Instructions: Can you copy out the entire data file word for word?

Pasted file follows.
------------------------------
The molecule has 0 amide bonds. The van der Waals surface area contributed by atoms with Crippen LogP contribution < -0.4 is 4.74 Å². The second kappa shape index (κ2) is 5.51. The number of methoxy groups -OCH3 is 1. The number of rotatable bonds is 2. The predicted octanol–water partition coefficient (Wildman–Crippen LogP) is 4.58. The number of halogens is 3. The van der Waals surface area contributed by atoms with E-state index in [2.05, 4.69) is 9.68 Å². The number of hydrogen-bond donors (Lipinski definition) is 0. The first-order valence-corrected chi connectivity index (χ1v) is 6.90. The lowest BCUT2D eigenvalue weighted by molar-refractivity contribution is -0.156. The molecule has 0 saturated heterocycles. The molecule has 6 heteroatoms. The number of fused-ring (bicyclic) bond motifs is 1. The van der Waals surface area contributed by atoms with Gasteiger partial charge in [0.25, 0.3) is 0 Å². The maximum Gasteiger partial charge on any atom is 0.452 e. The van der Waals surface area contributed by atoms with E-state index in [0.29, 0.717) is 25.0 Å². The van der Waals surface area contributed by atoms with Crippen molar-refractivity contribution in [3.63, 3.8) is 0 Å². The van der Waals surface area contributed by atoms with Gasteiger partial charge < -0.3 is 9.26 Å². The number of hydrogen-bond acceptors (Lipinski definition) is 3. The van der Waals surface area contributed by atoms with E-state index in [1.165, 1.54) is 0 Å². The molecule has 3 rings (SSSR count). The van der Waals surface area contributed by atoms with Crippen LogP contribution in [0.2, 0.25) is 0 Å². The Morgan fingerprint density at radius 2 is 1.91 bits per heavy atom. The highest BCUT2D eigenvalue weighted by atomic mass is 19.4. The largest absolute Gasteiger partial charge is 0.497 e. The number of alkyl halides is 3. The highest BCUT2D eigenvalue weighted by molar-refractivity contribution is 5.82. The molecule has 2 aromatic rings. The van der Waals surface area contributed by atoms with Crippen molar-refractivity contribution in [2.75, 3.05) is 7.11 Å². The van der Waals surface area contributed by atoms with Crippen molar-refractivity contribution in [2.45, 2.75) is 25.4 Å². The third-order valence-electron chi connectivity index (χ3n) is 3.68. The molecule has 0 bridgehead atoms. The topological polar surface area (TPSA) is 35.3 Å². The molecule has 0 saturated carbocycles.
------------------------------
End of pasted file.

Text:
The molecule has 0 amide bonds. The van der Waals surface area contributed by atoms with Crippen LogP contribution < -0.4 is 4.74 Å². The second kappa shape index (κ2) is 5.51. The number of methoxy groups -OCH3 is 1. The number of rotatable bonds is 2. The predicted octanol–water partition coefficient (Wildman–Crippen LogP) is 4.58. The number of halogens is 3. The van der Waals surface area contributed by atoms with E-state index in [2.05, 4.69) is 9.68 Å². The number of hydrogen-bond donors (Lipinski definition) is 0. The first-order valence-corrected chi connectivity index (χ1v) is 6.90. The lowest BCUT2D eigenvalue weighted by molar-refractivity contribution is -0.156. The molecule has 0 saturated heterocycles. The molecule has 6 heteroatoms. The number of fused-ring (bicyclic) bond motifs is 1. The van der Waals surface area contributed by atoms with Gasteiger partial charge in [0.25, 0.3) is 0 Å². The maximum Gasteiger partial charge on any atom is 0.452 e. The van der Waals surface area contributed by atoms with E-state index in [0.29, 0.717) is 25.0 Å². The van der Waals surface area contributed by atoms with Crippen molar-refractivity contribution in [3.63, 3.8) is 0 Å². The van der Waals surface area contributed by atoms with Gasteiger partial charge < -0.3 is 9.26 Å². The number of hydrogen-bond acceptors (Lipinski definition) is 3. The van der Waals surface area contributed by atoms with E-state index in [1.165, 1.54) is 0 Å². The molecule has 3 rings (SSSR count). The van der Waals surface area contributed by atoms with Crippen LogP contribution in [0.2, 0.25) is 0 Å². The Morgan fingerprint density at radius 2 is 1.91 bits per heavy atom. The highest BCUT2D eigenvalue weighted by atomic mass is 19.4. The largest absolute Gasteiger partial charge is 0.497 e. The number of alkyl halides is 3. The highest BCUT2D eigenvalue weighted by molar-refractivity contribution is 5.82. The molecule has 2 aromatic rings. The van der Waals surface area contributed by atoms with Crippen molar-refractivity contribution in [2.75, 3.05) is 7.11 Å². The van der Waals surface area contributed by atoms with Crippen molar-refractivity contribution in [2.45, 2.75) is 25.4 Å². The third-order valence-electron chi connectivity index (χ3n) is 3.68. The molecule has 0 bridgehead atoms. The topological polar surface area (TPSA) is 35.3 Å². The molecule has 0 saturated carbocycles.